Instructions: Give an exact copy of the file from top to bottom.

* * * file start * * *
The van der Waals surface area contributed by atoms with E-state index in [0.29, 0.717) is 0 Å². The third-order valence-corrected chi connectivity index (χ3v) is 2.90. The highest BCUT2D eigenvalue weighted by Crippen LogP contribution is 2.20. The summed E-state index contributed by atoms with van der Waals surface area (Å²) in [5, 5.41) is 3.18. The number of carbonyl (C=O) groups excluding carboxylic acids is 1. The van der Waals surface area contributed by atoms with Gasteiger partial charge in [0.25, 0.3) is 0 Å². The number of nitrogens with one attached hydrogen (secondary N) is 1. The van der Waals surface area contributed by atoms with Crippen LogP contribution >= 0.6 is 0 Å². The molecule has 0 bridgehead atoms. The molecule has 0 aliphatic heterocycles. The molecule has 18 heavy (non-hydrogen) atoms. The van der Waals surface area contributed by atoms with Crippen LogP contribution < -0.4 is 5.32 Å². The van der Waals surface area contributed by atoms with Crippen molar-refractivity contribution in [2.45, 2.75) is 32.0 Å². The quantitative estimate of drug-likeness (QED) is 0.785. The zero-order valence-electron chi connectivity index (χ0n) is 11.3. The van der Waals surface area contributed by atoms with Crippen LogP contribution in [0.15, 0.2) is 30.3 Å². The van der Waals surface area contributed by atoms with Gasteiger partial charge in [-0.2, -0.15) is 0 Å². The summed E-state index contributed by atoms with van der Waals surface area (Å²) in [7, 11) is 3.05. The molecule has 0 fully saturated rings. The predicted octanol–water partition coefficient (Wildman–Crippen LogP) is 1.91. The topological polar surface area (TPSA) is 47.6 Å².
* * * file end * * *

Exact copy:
The van der Waals surface area contributed by atoms with E-state index in [0.29, 0.717) is 0 Å². The third-order valence-corrected chi connectivity index (χ3v) is 2.90. The highest BCUT2D eigenvalue weighted by Crippen LogP contribution is 2.20. The summed E-state index contributed by atoms with van der Waals surface area (Å²) in [5, 5.41) is 3.18. The number of carbonyl (C=O) groups excluding carboxylic acids is 1. The van der Waals surface area contributed by atoms with Gasteiger partial charge in [0.25, 0.3) is 0 Å². The number of nitrogens with one attached hydrogen (secondary N) is 1. The van der Waals surface area contributed by atoms with Crippen LogP contribution >= 0.6 is 0 Å². The molecule has 0 bridgehead atoms. The molecule has 0 aliphatic heterocycles. The molecule has 18 heavy (non-hydrogen) atoms. The van der Waals surface area contributed by atoms with Crippen LogP contribution < -0.4 is 5.32 Å². The van der Waals surface area contributed by atoms with Crippen molar-refractivity contribution in [2.45, 2.75) is 32.0 Å². The quantitative estimate of drug-likeness (QED) is 0.785. The zero-order valence-electron chi connectivity index (χ0n) is 11.3. The van der Waals surface area contributed by atoms with Crippen LogP contribution in [0.15, 0.2) is 30.3 Å². The van der Waals surface area contributed by atoms with Gasteiger partial charge in [-0.2, -0.15) is 0 Å². The summed E-state index contributed by atoms with van der Waals surface area (Å²) in [7, 11) is 3.05. The molecule has 0 fully saturated rings. The predicted octanol–water partition coefficient (Wildman–Crippen LogP) is 1.91. The topological polar surface area (TPSA) is 47.6 Å².